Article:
http://www.allaboutbirds.org/guide/White-throated_Sparrow/sounds
    I see these news articles and I recoil knowing that they, along with the Gavin Schmidt appearance on John Stossel’s show, they represent a pervasive cognizance that has crept into our society. It like a zombie infection. The sounds and ideas of green virus invade the human mind and cause utter self destruction of the individual, but not until after the individual spreads the Green Germ.
    Green Germ infects ants
    Gavin Schmidt comes out of Praying Mantis
    In the video above, you can clearly see Gavin Schmidt, having lived inside a normal brown bug, turned it completely Green and controlling it’s behavior made it desire water. Watch closely as Gavin Schmidt wriggles out of the , now green, bug.
    Nonsense you say?
    Listen to the news article… now that is nonsense.

    • Hi Paul,
      I listened to your sparrow link, and then got sucked into listening to all kinds of other birds.
      It got me reminiscing about living in San Francisco and having Northern Mockingbirds singing the summer away. I would invariably have one staking out a treetop just outside my office and bedroom windows, and just loved listening to him sing nonstop — day and night.
      For any readers out there who have never heard a Northern Mockingbird sing, it is one of the great wonders of the world.

  5. Since January 2014 statewide, CA is down only 4.71 inches; 22.39″ is the annual normal
    Date Inch Anom Running
    201401 0.55 -1.32 -1.32
    201402 4.01 +2.14 +0.82
    201403 3.28 +1.41 2.23
    201404 1.06 -0.81 1.42
    201405 0.36 -1.51 -0.09
    201406 0.06 -1.81 -1.9
    201407 0.23 -1.64 -3.54
    201408 0.45 -1.42 -4.96
    201409 0.72 -1.15 -6.11
    201410 1.05 -0.82 -6.93
    201411 1.85 -0.02 -6.95
    201412 6.31 +4.44 -2.51
    201501 0.65 -1.22 -3.73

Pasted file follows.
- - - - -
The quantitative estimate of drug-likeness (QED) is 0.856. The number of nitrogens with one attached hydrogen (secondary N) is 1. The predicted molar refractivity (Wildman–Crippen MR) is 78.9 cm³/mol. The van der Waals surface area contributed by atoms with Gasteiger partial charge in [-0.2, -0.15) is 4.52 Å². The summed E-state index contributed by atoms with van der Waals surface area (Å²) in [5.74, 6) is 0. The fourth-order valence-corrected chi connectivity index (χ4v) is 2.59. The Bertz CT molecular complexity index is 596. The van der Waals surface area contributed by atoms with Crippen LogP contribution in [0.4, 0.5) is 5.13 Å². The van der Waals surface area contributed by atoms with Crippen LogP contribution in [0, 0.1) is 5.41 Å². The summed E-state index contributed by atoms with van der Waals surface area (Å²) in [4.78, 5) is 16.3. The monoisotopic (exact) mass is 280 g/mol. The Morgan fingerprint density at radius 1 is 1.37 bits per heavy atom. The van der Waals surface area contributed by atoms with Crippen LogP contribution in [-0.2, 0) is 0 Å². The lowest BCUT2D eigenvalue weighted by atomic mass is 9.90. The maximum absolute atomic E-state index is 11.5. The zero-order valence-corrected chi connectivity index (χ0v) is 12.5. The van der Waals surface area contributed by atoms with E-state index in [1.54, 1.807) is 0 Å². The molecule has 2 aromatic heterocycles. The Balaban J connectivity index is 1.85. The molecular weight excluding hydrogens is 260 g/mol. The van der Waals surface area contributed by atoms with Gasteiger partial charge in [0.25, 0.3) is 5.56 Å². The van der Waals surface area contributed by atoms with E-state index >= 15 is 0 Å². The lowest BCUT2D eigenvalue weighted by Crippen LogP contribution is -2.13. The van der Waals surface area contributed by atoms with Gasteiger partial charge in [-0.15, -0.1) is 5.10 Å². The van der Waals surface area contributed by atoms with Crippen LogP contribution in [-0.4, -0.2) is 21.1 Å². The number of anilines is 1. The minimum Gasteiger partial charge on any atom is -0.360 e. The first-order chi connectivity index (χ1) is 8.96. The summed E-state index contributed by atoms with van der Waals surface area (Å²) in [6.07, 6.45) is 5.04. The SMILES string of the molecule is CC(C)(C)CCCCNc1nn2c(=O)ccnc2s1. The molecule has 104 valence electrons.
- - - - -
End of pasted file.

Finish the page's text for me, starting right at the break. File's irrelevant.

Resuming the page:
201502 2.89 +1.02 -2.71
    201503 0.77 -1.10 -3.81
    201504 0.97 -0.90 -4.71
    2013 was a drought year but there hasn’t been a “drought” in CA for over a year – they have a man made water shortage.
    http://www.ncdc.noaa.gov/cag/time-series/us/04/00/pcp/p12/12/2014-2015?base_prd=true&firstbaseyear=1901&lastbaseyear=2000

  6. when I was 5 or 6 years old I had a realization. Lying in bed, musing in my head, rain drops were hitting my bedroom window and I said to myself ” It is raining” and I had a realization right there about the “it” that was raining.
    In the mundane it is to be expected that you can talk to some people until you are blue in the face but they still will not comprehend what it is that you are trying to impart.
    for example I just thought that “time is there to stop everything happening all at once”.
    I sort of know what I mean but I imagine other people will see the statement completely differently.

  7. Another steaming crock of hooey from the spittle-flecked, swivel-eyed global warming lunatics.
    Let’s just hope that the whole diabolical CAGW ‘house of cards’ implodes in the run-up to the UN’s Global Government Summit in Paris in December and that, from 2016 onwards, we don’t hear any more of this appalling codswallop!
    A full-blown Climategate 3.0 in the Autumn would be a nice suprise, and it would keep those shysters on the back foot…

  8. The idiots that post this nonsense are fully aware their claims are bogus. But they are also well aware that far too many people accept their bogus claims without question and won’t or haven’t time to fact check as do most of us. Thus, they have accomplished their objective.
    Lord Christopher Moncton was correct when he wrote yesterday that global warming fanaticism is the modern day equivalent of fascism. Factually, we are correct, but are we winning this fight?

  9. Given that, typically, a child of 4 years or less is not self-aware, so not only do they not know what or who they themselves are, they certainly won’t understand what that wet stuff that falls from the sky adults call rain is. Before at least 4 they will not have the slightest concept of what rain is. So this is definitely a garbage article and should be actively ignored!